|Caveat: While I am not an experienced Linux or GTK programmer, I have a great enthusiasm for and interest in mobile interfaces. This specific idea is based on how much of a joy Picsel Viewer is to use on both the Motorola EZX Platform and Palm OS.|
|Wishes warning! This article or section documents one or more OpenMoko Wish List items, the features described here may or may not be implemented in the future.|
The BigPage Widget is a (proposed, not started) component that any OpenMoko application could call upon to handle the display, zooming, scrolling and interaction with pages larger than the screen in a very intuitive and useful way. In the proposed implementation, the BigPage widget would allow the application to create a 'canvas' of any size that it could render whatever information it desired to. The BigPage widget (placed somewhere on the UI of the application) would then handle the display of the page or part of the page, depending on zoom level.
To simplify viewing, gestures or accelerometer control could be used to zoom, change page, scroll and reposition documents. Kinetic scrolling adds significant 'realism' and intuitiveness to the experience of viewing a large page on a small screen
Interfaces similar to the one proposed here can be as integral to the success of Opera Mini, Picsel Viewer and Mobile Safari. This proposal aims to make that kind of functionality available to all programmers!
The strongest reasons I believe implementing such a widget makes sense are:
- Scaling of larger pages to with the ability to quickly zoom in and pan in order to read detailed sections is a very natural way to interat with documents on a small screen. It is similar to the way we work with real paper, so intuitive (looking at an overview of a page and looking closer at the details we might read).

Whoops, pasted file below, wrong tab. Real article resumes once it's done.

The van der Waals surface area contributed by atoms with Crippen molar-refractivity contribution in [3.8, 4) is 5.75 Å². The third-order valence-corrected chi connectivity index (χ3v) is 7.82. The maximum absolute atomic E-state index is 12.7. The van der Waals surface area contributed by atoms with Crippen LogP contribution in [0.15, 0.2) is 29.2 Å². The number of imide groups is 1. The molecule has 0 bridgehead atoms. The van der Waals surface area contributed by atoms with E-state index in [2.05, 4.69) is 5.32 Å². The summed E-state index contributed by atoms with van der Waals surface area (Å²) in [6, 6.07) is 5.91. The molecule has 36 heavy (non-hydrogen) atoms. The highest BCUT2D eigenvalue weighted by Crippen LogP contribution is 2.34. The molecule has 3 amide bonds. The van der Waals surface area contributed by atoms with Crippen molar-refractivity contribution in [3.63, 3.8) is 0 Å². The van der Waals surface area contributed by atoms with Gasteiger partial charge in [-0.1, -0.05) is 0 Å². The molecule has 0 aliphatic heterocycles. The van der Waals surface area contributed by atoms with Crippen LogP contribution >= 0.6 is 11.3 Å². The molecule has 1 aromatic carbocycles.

- Fast zooming and scaling are superior to reformatting webpages or documents that were designed to be viewed at conventional screen sizes - it makes the device more useful.
- Given the likelihood that this method will be adopted by at least some of the applications that make up the OpenMoko platform it makes sense to have consistency in the fashion (UI, gestures) in which this kind of interaction is done (especially because to master gestures can take some time)
- Such a system could be fairly intensive on memory so having a single widget rather than many different implementations of the same idea will reduce memory useage/"dupliction of functionality in memory"
- It is a desirable feature that many application developers may like to include but be unable to because of lack of experience in writing the necessary graphics code. Making it re-usable and easy to invoke allows cool applications to be written fast, bringing more people to the platform as users and developers
- It's cool!
A bigger area to render to
One of the key ideas in BigPage is that an application can render a document at any size it wants. The application developer need not worry about reformating, scaling or anything else. This allows developers to provide users with unfettered rendering of real documents, designed for viewing on a big screen. In business speak, we're making a small device big...